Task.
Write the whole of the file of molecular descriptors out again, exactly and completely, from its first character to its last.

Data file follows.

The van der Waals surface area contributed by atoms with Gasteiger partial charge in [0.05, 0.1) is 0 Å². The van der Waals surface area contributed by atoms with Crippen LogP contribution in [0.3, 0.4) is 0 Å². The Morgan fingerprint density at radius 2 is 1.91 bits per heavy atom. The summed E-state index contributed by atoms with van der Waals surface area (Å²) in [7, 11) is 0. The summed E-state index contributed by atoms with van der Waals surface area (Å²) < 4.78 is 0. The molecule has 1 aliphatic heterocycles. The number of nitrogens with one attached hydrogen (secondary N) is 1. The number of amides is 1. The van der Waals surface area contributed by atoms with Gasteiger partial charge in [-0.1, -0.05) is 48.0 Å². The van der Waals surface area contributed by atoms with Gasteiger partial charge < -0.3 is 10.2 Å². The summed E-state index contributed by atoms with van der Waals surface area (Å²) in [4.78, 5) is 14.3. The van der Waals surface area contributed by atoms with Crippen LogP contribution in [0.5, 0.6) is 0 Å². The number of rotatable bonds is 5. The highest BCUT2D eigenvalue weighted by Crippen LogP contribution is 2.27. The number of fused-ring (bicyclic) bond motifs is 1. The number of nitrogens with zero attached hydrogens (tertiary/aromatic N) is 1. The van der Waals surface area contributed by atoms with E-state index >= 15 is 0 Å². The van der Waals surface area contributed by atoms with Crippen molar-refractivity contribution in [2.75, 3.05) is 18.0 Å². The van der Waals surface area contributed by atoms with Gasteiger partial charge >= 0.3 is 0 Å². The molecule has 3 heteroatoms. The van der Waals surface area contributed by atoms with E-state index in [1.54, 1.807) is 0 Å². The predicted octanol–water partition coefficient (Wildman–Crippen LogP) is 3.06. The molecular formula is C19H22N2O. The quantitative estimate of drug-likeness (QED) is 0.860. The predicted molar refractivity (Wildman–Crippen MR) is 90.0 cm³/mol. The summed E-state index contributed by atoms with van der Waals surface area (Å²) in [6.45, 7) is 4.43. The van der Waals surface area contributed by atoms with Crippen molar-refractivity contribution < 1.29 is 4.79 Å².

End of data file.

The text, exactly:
The van der Waals surface area contributed by atoms with Gasteiger partial charge in [0.05, 0.1) is 0 Å². The van der Waals surface area contributed by atoms with Crippen LogP contribution in [0.3, 0.4) is 0 Å². The Morgan fingerprint density at radius 2 is 1.91 bits per heavy atom. The summed E-state index contributed by atoms with van der Waals surface area (Å²) in [7, 11) is 0. The summed E-state index contributed by atoms with van der Waals surface area (Å²) < 4.78 is 0. The molecule has 1 aliphatic heterocycles. The number of nitrogens with one attached hydrogen (secondary N) is 1. The number of amides is 1. The van der Waals surface area contributed by atoms with Gasteiger partial charge in [-0.1, -0.05) is 48.0 Å². The van der Waals surface area contributed by atoms with Gasteiger partial charge < -0.3 is 10.2 Å². The summed E-state index contributed by atoms with van der Waals surface area (Å²) in [4.78, 5) is 14.3. The van der Waals surface area contributed by atoms with Crippen LogP contribution in [0.5, 0.6) is 0 Å². The number of rotatable bonds is 5. The highest BCUT2D eigenvalue weighted by Crippen LogP contribution is 2.27. The number of fused-ring (bicyclic) bond motifs is 1. The number of nitrogens with zero attached hydrogens (tertiary/aromatic N) is 1. The van der Waals surface area contributed by atoms with E-state index >= 15 is 0 Å². The van der Waals surface area contributed by atoms with Crippen molar-refractivity contribution in [2.75, 3.05) is 18.0 Å². The van der Waals surface area contributed by atoms with Gasteiger partial charge >= 0.3 is 0 Å². The molecule has 3 heteroatoms. The van der Waals surface area contributed by atoms with E-state index in [1.54, 1.807) is 0 Å². The predicted octanol–water partition coefficient (Wildman–Crippen LogP) is 3.06. The molecular formula is C19H22N2O. The quantitative estimate of drug-likeness (QED) is 0.860. The predicted molar refractivity (Wildman–Crippen MR) is 90.0 cm³/mol. The summed E-state index contributed by atoms with van der Waals surface area (Å²) in [6.45, 7) is 4.43. The van der Waals surface area contributed by atoms with Crippen molar-refractivity contribution < 1.29 is 4.79 Å².